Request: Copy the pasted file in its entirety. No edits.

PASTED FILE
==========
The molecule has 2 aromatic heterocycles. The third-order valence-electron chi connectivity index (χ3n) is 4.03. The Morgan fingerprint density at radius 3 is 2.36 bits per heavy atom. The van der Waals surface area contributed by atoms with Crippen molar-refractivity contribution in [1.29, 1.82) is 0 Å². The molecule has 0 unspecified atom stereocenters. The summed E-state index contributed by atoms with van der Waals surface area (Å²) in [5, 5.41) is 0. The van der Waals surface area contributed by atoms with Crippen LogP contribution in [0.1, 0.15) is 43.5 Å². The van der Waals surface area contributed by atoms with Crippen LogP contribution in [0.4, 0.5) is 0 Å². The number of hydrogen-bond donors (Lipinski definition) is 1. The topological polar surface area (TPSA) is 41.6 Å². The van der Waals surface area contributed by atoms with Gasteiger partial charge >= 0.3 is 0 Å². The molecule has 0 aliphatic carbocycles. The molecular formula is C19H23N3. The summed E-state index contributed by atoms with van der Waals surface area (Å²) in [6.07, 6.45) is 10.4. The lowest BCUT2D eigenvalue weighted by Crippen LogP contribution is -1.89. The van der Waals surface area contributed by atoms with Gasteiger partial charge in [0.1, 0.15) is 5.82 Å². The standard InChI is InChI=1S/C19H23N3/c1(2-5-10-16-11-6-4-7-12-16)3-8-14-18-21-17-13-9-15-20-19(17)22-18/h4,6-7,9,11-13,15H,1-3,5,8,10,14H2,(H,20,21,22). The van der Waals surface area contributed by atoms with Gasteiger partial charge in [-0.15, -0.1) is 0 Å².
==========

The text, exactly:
The molecule has 2 aromatic heterocycles. The third-order valence-electron chi connectivity index (χ3n) is 4.03. The Morgan fingerprint density at radius 3 is 2.36 bits per heavy atom. The van der Waals surface area contributed by atoms with Crippen molar-refractivity contribution in [1.29, 1.82) is 0 Å². The molecule has 0 unspecified atom stereocenters. The summed E-state index contributed by atoms with van der Waals surface area (Å²) in [5, 5.41) is 0. The van der Waals surface area contributed by atoms with Crippen LogP contribution in [0.1, 0.15) is 43.5 Å². The van der Waals surface area contributed by atoms with Crippen LogP contribution in [0.4, 0.5) is 0 Å². The number of hydrogen-bond donors (Lipinski definition) is 1. The topological polar surface area (TPSA) is 41.6 Å². The van der Waals surface area contributed by atoms with Gasteiger partial charge >= 0.3 is 0 Å². The molecule has 0 aliphatic carbocycles. The molecular formula is C19H23N3. The summed E-state index contributed by atoms with van der Waals surface area (Å²) in [6.07, 6.45) is 10.4. The lowest BCUT2D eigenvalue weighted by Crippen LogP contribution is -1.89. The van der Waals surface area contributed by atoms with Gasteiger partial charge in [0.1, 0.15) is 5.82 Å². The standard InChI is InChI=1S/C19H23N3/c1(2-5-10-16-11-6-4-7-12-16)3-8-14-18-21-17-13-9-15-20-19(17)22-18/h4,6-7,9,11-13,15H,1-3,5,8,10,14H2,(H,20,21,22). The van der Waals surface area contributed by atoms with Gasteiger partial charge in [-0.15, -0.1) is 0 Å².